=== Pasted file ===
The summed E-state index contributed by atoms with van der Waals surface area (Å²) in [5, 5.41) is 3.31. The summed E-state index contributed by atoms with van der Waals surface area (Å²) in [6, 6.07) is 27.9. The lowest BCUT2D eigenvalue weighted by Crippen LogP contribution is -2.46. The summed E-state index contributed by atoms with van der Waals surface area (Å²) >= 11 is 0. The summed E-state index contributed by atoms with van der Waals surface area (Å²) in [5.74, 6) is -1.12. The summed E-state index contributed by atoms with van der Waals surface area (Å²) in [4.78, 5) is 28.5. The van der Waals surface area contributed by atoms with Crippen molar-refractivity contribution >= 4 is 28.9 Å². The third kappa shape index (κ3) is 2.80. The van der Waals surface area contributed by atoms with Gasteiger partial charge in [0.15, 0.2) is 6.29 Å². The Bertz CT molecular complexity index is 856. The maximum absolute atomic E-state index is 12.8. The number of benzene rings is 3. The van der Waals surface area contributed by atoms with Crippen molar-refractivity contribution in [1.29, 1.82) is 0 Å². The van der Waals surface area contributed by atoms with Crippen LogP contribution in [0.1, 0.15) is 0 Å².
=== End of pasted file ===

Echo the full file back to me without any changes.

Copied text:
The summed E-state index contributed by atoms with van der Waals surface area (Å²) in [5, 5.41) is 3.31. The summed E-state index contributed by atoms with van der Waals surface area (Å²) in [6, 6.07) is 27.9. The lowest BCUT2D eigenvalue weighted by Crippen LogP contribution is -2.46. The summed E-state index contributed by atoms with van der Waals surface area (Å²) >= 11 is 0. The summed E-state index contributed by atoms with van der Waals surface area (Å²) in [5.74, 6) is -1.12. The summed E-state index contributed by atoms with van der Waals surface area (Å²) in [4.78, 5) is 28.5. The van der Waals surface area contributed by atoms with Crippen molar-refractivity contribution >= 4 is 28.9 Å². The third kappa shape index (κ3) is 2.80. The van der Waals surface area contributed by atoms with Gasteiger partial charge in [0.15, 0.2) is 6.29 Å². The Bertz CT molecular complexity index is 856. The maximum absolute atomic E-state index is 12.8. The number of benzene rings is 3. The van der Waals surface area contributed by atoms with Crippen molar-refractivity contribution in [1.29, 1.82) is 0 Å². The van der Waals surface area contributed by atoms with Crippen LogP contribution in [0.1, 0.15) is 0 Å².